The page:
My electrical engineering background I achieved the same way: Against the grain, with my own money, under the table. (Self taught kicad, sourcing components from digikey, and built several pieces of lab equipment that we ended up using.) EE is nice because everything is inexpensive enough that you can do that, and small scale enough that I was able to set everything up on my bed in grad school, and sweep most of the solder blobs off when done.

      • anonymous said, on March 15, 2021 at 1:35 am

        PS: Speaking of ridiculous caste systems – the way this country treats and values its industrial tradesmen and technicians is in general atrocious. Their skills are intricate and vital, and they have to go through brutal apprenticeships before they begin making significantly more than starbucks baristas. You would think this would be the sort of thing market forces would correct, but it seems that caste systems are how human societies really arrange the way they’ll reward people. It’s probably a disease of large hierarchical organizations (which unfortunately, is most of them in our converging economy.)

        • Scott Locklin said, on March 15, 2021 at 11:27 am

          100% agreed on all of this. I guess I’m a little older so I actually had shop class as an undergrad; was a great skill which served me well in my brief experimental physics career. I recently bought some metal tools to make chips with as a way of getting away from the damn computer.

          FWIIW virtually all the great centers of innovation had machinists and technicians working on the same floor with the engineer and scientist types, who were also good at hands on fiddling. LBNL more or less did away with this caste of technician and has drifted into irrelevance because of it: they were the dudes who got stuff done.

        • Marty said, on March 15, 2021 at 3:55 pm

          Yeah I agree with this sentiment. I worked as an intern at a small industrial automation shop that works on assembly line solutions for the medical device industry. There are so few of us that the engineers and the machine builders talk to each other all the time. It’s a great culture and it’s good for solving problems. Definitely going to work there once I’m out of school.

          Since the shop is in the middle of nowhere, a lot of the engineers that work there are “undocumented”, meaning they worked their way up from being electricians or got an associates or something. They all think less of themselves because they don’t have four year degrees.

          Some of those guys are some of the smartest and most mechanically inclined guys I’ve ever met, and they don’t understand how special they are. They’re worth a million engineering PhDs.

  2. Ping O'Reilly said, on March 15, 2021 at 12:13 am

    Cowen is a George Mason University Libertarian so I don’t see how he can function without thinking that technological leaps are ultimately going to pull us out of our unsustainable trajectory. How long could you go without any promising political, social, or economic movements before you start to feel some existential angst?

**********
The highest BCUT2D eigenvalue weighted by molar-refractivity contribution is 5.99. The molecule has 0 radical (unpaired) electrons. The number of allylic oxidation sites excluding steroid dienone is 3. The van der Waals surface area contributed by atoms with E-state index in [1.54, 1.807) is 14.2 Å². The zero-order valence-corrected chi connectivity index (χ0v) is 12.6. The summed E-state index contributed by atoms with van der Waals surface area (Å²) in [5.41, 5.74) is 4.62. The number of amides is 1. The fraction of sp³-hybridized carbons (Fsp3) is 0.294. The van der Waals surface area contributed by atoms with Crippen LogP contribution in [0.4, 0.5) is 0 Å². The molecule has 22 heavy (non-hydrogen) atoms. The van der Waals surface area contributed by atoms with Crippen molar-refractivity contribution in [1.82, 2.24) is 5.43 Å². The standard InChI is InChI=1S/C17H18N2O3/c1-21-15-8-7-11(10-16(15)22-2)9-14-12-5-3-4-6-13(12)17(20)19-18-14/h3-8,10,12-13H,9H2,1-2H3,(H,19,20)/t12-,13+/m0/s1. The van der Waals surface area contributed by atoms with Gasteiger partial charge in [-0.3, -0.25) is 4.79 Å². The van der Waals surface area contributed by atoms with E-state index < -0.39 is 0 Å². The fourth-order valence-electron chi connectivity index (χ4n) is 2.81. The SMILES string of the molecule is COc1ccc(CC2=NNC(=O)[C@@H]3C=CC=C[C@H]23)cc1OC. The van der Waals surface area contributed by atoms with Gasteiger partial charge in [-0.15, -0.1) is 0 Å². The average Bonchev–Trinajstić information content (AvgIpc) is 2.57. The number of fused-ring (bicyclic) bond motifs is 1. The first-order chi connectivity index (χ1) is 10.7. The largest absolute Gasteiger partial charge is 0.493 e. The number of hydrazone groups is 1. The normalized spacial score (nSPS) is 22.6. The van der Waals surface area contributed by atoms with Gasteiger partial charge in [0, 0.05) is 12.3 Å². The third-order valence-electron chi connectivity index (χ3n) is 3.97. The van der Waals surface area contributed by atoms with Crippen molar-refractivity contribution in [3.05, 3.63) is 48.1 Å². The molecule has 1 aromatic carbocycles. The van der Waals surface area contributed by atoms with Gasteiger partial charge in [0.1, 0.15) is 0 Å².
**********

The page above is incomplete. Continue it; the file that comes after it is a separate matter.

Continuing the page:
• Scott Locklin said, on March 15, 2021 at 12:15 pm

      He wrote a book or two on how progress is slowing down, which took considerable courage at the time, even though it was almost self-evidently true. As for why he thinks it might be speeding up again, see speculations above. I think it most likely he needs to get out of the house more.

  3. William O. B'Livion said, on March 15, 2021 at 12:16 am

    > diddley squat other than fracking and maybe blockchain.

    Hydraulic fracturing has been around since the 1940s (longer if you take a broader view of “fracking”).

    Horizontal/directional drilling is from the 1960s or early 70s depending on where you want to draw the line.

    And isn’t blockchain just an accountant’s ledger + cryptographic hashes? (GD&R)

    • Scott Locklin said, on March 15, 2021 at 11:34 am

      Blockchain has some real interesting ZNP stuff invented in last 3 years, and all of it summed together definitely counts as a new technological capability. Whether or not it’s good for anything for regular people is still an open question, but the market says it will be.

      Similarly lots of the pieces of fracking existed, but it didn’t really start pushing the needle on oil production until the 21st century. I make fun of people for being blinded by the internet, which is a collection of ideas that have been around since the 50s, but it’s fair to say that the search engine and mobile networks both count as new technological capabilities, albeit arguably less important ones than something like fracking or the 747.

      • anonymous said, on March 15, 2021 at 4:50 pm

        Yeah, I think it’s fair to say the cryptographers have delivered: new primitives with ZKPs, homomorphic encryption, ring signatures, MPC.

  4. networdtwo said, on March 15, 2021 at 12:25 am

    What do you think the root progress of progress slowing is, Scott?

    • networdtwo said, on March 15, 2021 at 12:26 am

      *root cause

      • Scott Locklin said, on March 15, 2021 at 5:52 pm

        Too much fucking with computers, too much bureaucracy, too much overrating of collitch ninnies and not enough value for craftsmen, too much anti-intellectual woke nonsense, too much affirmative action, too many drugs (especially the pharma ones for treating unhappiness) and probably too much sex to boot (the ancients were right). Basically you live in a declining civilization. Arguably was declining post 1919; Rome was most creative in the time of the Caesars, then it suddenly wasn’t ever again.

        • gmachine1729 said, on March 16, 2021 at 6:49 am